#75 akashic record on 12.06.17 at 8:31 pm

#52 tulips on 12.06.17 at 7:52 pm

#12 Bitcoinnaire on 12.06.17 at 6:14 pm
Oh look, Bitcoin at $14,000 USD today.

$20,000 before Christmas, and $100K by June. Trajectory of course is a million per unit.

————————————————————–
Why $100K and $1M? Why not $200K in June and ultimately $2M or $10M or $100M? Please provide intelligent reasons and explanation for the price targets if you have them.

—–

Just google it, all the predictions and their reasoning are online.

#76 For those about to flop... on 12.06.17 at 8:43 pm

Yeah, it might be helpful if I put up the link…

M43BC

https://howmuch.net/articles/usa-foreign-aid-by-country

#77 TheSecretCode on 12.06.17 at 8:43 pm

The only competition to Bitcoin today is: Monero.

You may not have heard about it yet, but you will in the future.

#78 Rooster on 12.06.17 at 8:46 pm

#5 Decade on 12.06.17
Stocks should be fine, long term. I doubt stocks can depreciate and stay depreciated for 10 years. Did they ever?
_——_——–
See S&P 500 circa 1929 – 1954
Price break even after 25 years, but you could live on the dividends (if you like Spam, an indigestible meat byproduct).

This time is surely different though, those old timers didn’t even have credit cards.

#79 BTC!!!!!! BTC!!!!!!!!! on 12.06.17 at 8:46 pm

next stop —-$20,000

our balanced portfolio;

house, kids, two cars, bitcoin

when do we sell? LOL

#80 MarcFromOttawa on 12.06.17 at 8:52 pm

Stats Can says only half of Canadians have full-time jobs. Unemployment numbers are cooked.

http://pressprogress.ca/statistics-canada-less-than-half-of-all-canadians-aged-25-54-now-have-full-time-year-round-jobs/

#81 TheSecretCode on 12.06.17 at 8:53 pm

Does anyone remember Napster?

The concept has never been shut down…because you can’t completely shut it down. Dig into the technology a bit. Then dig into the technology of the block chain.

The block chain technology makes your wallet the bank and bankers like Jamie Dimon are terrified about this. Hmmm, I wonder why?

#82 common sense on 12.06.17 at 8:54 pm

Poloz did what he was told to do today and not raise rates…

Naturally the powers that be want the loonie to fall and hold off the 2018 true housing correction as long as possible.

He had his 15 minutes of fame when he raised the rate once this year unexpectedly….

Maybe ONE rate increase in 2018 for Canada and 2 for the USA.

#83 I’m stupid on 12.06.17 at 8:56 pm

#12 Bitcoinaire

Madoff ran a ponzi for over 30 years, but it still ended in tears. You like most investors are stupid, you let greed get in the way of rational thinking. You might be right, Bitcoin could go to infinity or I could be right and it collapses spectacularly. It shouldn’t matter where the price will go. What matters is where it is now. If you have anymore than 10% of your net worth in crypto you’re making a big mistake. Your posts make me believe it’s probably more than 70%.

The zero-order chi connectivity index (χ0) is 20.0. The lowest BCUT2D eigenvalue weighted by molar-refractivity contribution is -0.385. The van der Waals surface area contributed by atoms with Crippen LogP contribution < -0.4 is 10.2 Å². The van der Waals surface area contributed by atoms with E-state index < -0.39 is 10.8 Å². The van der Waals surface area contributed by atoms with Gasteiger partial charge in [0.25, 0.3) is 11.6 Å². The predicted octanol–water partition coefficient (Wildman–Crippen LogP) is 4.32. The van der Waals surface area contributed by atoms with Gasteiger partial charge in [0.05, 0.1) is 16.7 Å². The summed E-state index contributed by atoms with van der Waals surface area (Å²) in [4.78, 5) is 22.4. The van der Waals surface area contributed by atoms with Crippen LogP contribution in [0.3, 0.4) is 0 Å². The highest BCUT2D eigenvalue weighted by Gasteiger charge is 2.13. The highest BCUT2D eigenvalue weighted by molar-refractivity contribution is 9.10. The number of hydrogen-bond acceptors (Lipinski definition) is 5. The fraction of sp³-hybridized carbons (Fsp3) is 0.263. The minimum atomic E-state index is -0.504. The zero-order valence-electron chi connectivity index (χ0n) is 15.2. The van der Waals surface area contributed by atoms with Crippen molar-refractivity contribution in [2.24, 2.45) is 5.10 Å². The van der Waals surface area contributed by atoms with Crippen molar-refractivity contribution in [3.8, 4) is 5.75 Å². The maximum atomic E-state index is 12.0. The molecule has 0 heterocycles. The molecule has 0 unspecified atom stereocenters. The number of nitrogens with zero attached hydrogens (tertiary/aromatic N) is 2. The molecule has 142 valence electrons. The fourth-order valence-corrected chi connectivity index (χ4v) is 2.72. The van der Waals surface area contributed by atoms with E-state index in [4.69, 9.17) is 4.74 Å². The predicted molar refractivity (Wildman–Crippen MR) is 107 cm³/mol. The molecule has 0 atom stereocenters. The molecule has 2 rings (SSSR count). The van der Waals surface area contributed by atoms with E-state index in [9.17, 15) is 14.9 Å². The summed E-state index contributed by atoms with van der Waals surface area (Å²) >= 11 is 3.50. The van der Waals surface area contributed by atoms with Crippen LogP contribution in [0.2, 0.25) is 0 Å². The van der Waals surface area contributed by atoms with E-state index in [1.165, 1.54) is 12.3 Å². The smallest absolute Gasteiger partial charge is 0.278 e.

Take my advice, I’m trying to save you from jumping of a building. This is what I fear the legacy of cryptos will be.

#84 PastThePeak on 12.06.17 at 8:57 pm

I have always rode out the two big crashes in my investment history – never sold anything, though did learn not to buy the dip too early. Both made me more cautious, and have a more balanced portfolio.

Poloz is a real dove – the two rate hikes earlier this year were an anomaly. If the Fed does 4 hikes, i think BoC will only do 2. Poloz wants a dollar under 70c.

Credit is indeed the key issue, and from what I have read it is still expanding. While the Fed stopped their QE a couple of years ago, they have yet to unwind any of that balance sheet. And both ECB and BoJ continue to print money. So money supply still expanding globally even with rate increases. When that stops is when we find out what this last expansion was made of. RE could have a slight rebound until that occurs.

BTC at $1M would put its value within reach of the USA economy…that will be something to see.

#85 Christian on 12.06.17 at 8:57 pm

NiceHash just got hacked.
50-60M dollars worth.

#bitcoin

#86 Crazy millennial on 12.06.17 at 8:58 pm

Just stumbled upon a website that is publishing all real estate sales. House sigma….it’s awesome

#87 Andrew Woburn on 12.06.17 at 9:00 pm

Is Productivity Growth Becoming Irrelevant?

“Our standard mental model of productivity growth reflects the transition from agriculture to industry. We start with 100 farmers producing 100 units of food: technological progress enables 50 to produce the same amount, and the other 50 to move to factories that produce washing machines or cars or whatever. Overall productivity doubles, and can double again, as both agriculture and manufacturing become still more productive, with some workers then shifting to restaurants or health-care services. We assume an endlessly repeatable process.